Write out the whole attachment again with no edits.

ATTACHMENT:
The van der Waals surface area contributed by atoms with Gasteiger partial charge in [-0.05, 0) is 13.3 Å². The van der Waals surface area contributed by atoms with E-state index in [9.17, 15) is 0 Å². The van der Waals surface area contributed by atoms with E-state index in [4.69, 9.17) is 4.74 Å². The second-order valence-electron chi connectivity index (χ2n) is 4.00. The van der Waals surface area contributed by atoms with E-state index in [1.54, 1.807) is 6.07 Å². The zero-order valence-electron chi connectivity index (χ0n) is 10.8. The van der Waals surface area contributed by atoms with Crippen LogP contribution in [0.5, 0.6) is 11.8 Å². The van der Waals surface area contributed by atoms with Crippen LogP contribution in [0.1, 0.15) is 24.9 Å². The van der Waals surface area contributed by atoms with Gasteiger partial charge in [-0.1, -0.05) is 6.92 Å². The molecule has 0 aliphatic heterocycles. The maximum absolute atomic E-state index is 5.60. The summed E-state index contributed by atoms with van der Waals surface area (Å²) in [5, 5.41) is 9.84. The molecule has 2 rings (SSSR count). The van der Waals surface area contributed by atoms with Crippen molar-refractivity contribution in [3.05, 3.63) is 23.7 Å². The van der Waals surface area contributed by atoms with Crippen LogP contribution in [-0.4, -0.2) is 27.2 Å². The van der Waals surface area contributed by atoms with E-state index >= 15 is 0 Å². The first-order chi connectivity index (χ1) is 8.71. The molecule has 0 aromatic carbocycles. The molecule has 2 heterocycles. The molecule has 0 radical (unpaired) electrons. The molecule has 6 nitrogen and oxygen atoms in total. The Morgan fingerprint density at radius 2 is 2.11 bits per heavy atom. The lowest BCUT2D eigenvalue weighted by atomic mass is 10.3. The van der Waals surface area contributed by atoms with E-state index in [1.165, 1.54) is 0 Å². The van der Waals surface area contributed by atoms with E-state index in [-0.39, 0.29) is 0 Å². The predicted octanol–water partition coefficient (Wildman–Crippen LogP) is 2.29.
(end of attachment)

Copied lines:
The van der Waals surface area contributed by atoms with Gasteiger partial charge in [-0.05, 0) is 13.3 Å². The van der Waals surface area contributed by atoms with E-state index in [9.17, 15) is 0 Å². The van der Waals surface area contributed by atoms with E-state index in [4.69, 9.17) is 4.74 Å². The second-order valence-electron chi connectivity index (χ2n) is 4.00. The van der Waals surface area contributed by atoms with E-state index in [1.54, 1.807) is 6.07 Å². The zero-order valence-electron chi connectivity index (χ0n) is 10.8. The van der Waals surface area contributed by atoms with Crippen LogP contribution in [0.5, 0.6) is 11.8 Å². The van der Waals surface area contributed by atoms with Crippen LogP contribution in [0.1, 0.15) is 24.9 Å². The van der Waals surface area contributed by atoms with Gasteiger partial charge in [-0.1, -0.05) is 6.92 Å². The molecule has 0 aliphatic heterocycles. The maximum absolute atomic E-state index is 5.60. The summed E-state index contributed by atoms with van der Waals surface area (Å²) in [5, 5.41) is 9.84. The molecule has 2 rings (SSSR count). The van der Waals surface area contributed by atoms with Crippen molar-refractivity contribution in [3.05, 3.63) is 23.7 Å². The van der Waals surface area contributed by atoms with Crippen LogP contribution in [-0.4, -0.2) is 27.2 Å². The van der Waals surface area contributed by atoms with E-state index >= 15 is 0 Å². The first-order chi connectivity index (χ1) is 8.71. The molecule has 0 aromatic carbocycles. The molecule has 2 heterocycles. The molecule has 0 radical (unpaired) electrons. The molecule has 6 nitrogen and oxygen atoms in total. The Morgan fingerprint density at radius 2 is 2.11 bits per heavy atom. The lowest BCUT2D eigenvalue weighted by atomic mass is 10.3. The van der Waals surface area contributed by atoms with E-state index in [1.165, 1.54) is 0 Å². The van der Waals surface area contributed by atoms with E-state index in [-0.39, 0.29) is 0 Å². The predicted octanol–water partition coefficient (Wildman–Crippen LogP) is 2.29.